Wednesday, 30 May 2018
Easter provides a major opportunity for sales of red meat, and strong performance in this period can really set the scene for proteins for the remainder of the year. With many shoppers lost last year, this article touches upon their return, as well as which categories benefited most from this. After looking into the winners and losers this year, as well as how promotions were utilised, it concludes with some thoughts for what Easter 2019 might look like.
Return of the shopper!
Following a difficult Easter period last year, roasting categories bounced back with both volume and value rising 3.8 per cent and 5 per cent, respectively. With Easter being three weeks earlier than last year and the weather being colder, we saw a return to a traditional Easter weekend as barbecues were not as much of a threat. As a result, we saw much higher engagement in the Easter categories, such as Easter eggs, hot cross buns, and lamb roasting joints. So, while last year, we saw shoppers dropping roasting joints from their Easter weekend (potentially due to the warm weather and subsequent appeal of the first barbecue opportunity of the year), this year we saw 488,000 shoppers adding roasting joints back to their baskets.
This recruitment was driven through beef and lamb roasting joints, with the latter contributing a total of 272,000 new shoppers, spread fairly evenly across both shoulder and leg roasting joints. It was also interesting to see an increase in the importance of younger, single household shoppers entering the lamb roasting market this Easter.
The nation’s love for chicken continued, but lamb shoulder was the big winner!
Fresh chicken whole birds contributed most of the MFP Easter volume growth, through shopper recruitment and focus on EDLP (particularly on the less prominent premium tier, something no other protein was able to do).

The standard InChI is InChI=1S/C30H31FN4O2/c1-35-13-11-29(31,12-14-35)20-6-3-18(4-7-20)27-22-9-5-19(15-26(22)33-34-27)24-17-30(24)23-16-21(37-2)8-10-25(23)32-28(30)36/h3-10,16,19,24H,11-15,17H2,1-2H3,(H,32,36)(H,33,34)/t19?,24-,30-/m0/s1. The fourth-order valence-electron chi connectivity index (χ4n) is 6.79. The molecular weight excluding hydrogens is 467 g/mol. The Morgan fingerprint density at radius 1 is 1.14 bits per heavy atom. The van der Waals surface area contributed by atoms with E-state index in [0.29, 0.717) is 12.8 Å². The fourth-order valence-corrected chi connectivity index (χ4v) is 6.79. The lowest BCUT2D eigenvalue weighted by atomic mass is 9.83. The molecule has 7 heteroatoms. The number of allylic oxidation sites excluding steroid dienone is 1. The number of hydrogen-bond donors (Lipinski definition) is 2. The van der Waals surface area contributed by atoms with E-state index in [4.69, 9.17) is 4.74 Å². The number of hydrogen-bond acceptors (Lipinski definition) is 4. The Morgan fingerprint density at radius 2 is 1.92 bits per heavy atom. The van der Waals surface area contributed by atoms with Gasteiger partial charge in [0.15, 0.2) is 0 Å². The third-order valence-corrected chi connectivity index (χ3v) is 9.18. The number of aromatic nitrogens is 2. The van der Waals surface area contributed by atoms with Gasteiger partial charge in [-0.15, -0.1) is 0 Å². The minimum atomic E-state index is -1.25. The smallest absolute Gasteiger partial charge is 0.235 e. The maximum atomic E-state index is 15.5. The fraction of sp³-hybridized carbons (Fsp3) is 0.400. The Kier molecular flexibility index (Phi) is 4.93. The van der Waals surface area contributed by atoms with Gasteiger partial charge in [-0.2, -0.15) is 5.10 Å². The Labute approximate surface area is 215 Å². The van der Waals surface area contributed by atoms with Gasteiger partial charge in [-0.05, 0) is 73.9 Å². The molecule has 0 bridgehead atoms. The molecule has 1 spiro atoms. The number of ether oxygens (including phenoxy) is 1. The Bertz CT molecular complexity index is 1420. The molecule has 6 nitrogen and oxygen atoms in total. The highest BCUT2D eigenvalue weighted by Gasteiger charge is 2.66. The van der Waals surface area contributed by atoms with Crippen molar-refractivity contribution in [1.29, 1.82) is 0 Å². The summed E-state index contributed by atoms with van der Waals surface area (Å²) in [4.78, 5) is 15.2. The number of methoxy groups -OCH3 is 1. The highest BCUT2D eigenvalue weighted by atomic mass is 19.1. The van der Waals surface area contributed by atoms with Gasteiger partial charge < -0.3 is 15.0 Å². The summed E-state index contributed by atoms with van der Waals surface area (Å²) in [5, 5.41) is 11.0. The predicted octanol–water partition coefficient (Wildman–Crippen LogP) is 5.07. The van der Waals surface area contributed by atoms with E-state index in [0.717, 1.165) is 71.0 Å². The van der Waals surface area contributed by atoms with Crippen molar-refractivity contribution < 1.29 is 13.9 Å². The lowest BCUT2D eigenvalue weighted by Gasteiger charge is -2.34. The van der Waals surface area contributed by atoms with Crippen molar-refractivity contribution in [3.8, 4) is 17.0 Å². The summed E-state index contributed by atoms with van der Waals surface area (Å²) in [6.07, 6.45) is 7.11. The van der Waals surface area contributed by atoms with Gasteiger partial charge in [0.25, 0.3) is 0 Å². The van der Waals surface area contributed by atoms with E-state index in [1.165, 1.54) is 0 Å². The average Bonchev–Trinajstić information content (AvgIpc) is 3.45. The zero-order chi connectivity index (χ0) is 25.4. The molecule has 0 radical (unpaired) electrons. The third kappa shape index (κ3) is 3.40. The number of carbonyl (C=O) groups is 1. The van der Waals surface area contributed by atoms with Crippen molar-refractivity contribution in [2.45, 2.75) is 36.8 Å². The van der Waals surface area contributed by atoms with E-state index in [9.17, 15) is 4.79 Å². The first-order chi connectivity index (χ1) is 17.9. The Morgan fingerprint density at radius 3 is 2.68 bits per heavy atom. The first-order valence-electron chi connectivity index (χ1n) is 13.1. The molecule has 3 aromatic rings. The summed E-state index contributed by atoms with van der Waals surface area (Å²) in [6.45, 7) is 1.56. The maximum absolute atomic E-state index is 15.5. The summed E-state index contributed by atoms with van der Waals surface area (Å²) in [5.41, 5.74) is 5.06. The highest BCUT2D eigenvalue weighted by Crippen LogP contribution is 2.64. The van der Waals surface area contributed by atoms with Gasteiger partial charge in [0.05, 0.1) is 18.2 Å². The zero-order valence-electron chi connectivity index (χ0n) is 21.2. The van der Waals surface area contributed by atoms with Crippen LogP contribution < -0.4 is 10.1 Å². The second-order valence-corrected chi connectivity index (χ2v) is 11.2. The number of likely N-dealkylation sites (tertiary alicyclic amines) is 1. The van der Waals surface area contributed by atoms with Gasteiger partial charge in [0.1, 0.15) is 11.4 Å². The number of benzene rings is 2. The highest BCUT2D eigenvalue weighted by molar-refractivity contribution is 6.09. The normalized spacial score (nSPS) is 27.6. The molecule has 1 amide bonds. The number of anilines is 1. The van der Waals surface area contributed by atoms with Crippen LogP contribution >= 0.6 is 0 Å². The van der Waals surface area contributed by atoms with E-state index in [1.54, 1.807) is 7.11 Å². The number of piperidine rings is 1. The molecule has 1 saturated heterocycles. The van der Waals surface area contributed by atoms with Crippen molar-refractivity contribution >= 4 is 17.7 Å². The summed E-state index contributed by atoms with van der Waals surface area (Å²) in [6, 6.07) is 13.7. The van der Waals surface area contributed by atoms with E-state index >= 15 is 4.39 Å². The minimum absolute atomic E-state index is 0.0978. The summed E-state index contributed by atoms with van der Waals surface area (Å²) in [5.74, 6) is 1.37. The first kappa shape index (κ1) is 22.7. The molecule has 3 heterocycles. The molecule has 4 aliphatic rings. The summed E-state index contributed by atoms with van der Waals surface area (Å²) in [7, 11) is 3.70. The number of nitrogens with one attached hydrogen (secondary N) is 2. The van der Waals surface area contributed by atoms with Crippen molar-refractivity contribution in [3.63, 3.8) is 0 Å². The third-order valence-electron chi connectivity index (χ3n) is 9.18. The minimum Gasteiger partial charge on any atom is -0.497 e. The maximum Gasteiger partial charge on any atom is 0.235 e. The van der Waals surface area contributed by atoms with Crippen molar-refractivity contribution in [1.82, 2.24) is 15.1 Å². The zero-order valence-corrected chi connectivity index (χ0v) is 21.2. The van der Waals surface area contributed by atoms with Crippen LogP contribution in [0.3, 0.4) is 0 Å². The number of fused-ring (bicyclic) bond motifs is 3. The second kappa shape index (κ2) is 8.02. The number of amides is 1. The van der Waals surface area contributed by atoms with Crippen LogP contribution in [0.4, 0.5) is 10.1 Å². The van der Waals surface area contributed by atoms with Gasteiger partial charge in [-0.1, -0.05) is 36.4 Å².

However, it was lamb shoulder roasting joints that registered the strongest growth, with the amount purchased up 22.5 per cent compared with last Easter - so the reason why lamb didn’t perform better was because lamb leg roasting joints declined 10 per cent, dragging the total volume down by 8 per cent. In terms of spend, higher prices meant that lamb was the second best performing protein behind fresh beef roasting joints.
How can we maximise promotions?
We saw that, for lamb, fewer promotions caused volume decline within leg roasting joints, and vice versa for shoulder roasting joints. Those retailers who performed well within lamb were the ones who promoted regularly with shallower price cuts. The implication was that shoppers seemed to care more about visibility of promotions than how deep they are. In terms of promotion mechanics, Y for £X was the most prominent, helping to drive basket sizes.
Thoughts for 2019
Timing is key. Easter was early this year, which had an impact on the marketplace, as New Zealand lamb imports became more prominent. Easter is three weeks later in 2019 - Sunday 21 April. This poses the question, “Will that give British shoppers a stronger opportunity to buy into categories such as lamb or will barbecues hit the category, as in 2017?”
Getting premium and promotions right can unlock shopper spend. Premium works at Christmas and can work at Easter with clever promotions, merchandising and above-the-line focus. Is this something that retailers want in 2019? Promotions are vital, but do not always have to be deep-cut promotions - in-store activity helps, and Y for £X has proven to increase the baskets and, therefore, the overall volume. Will a later Easter allow us to have stronger promotions and activation in store or will other areas win off-shelf?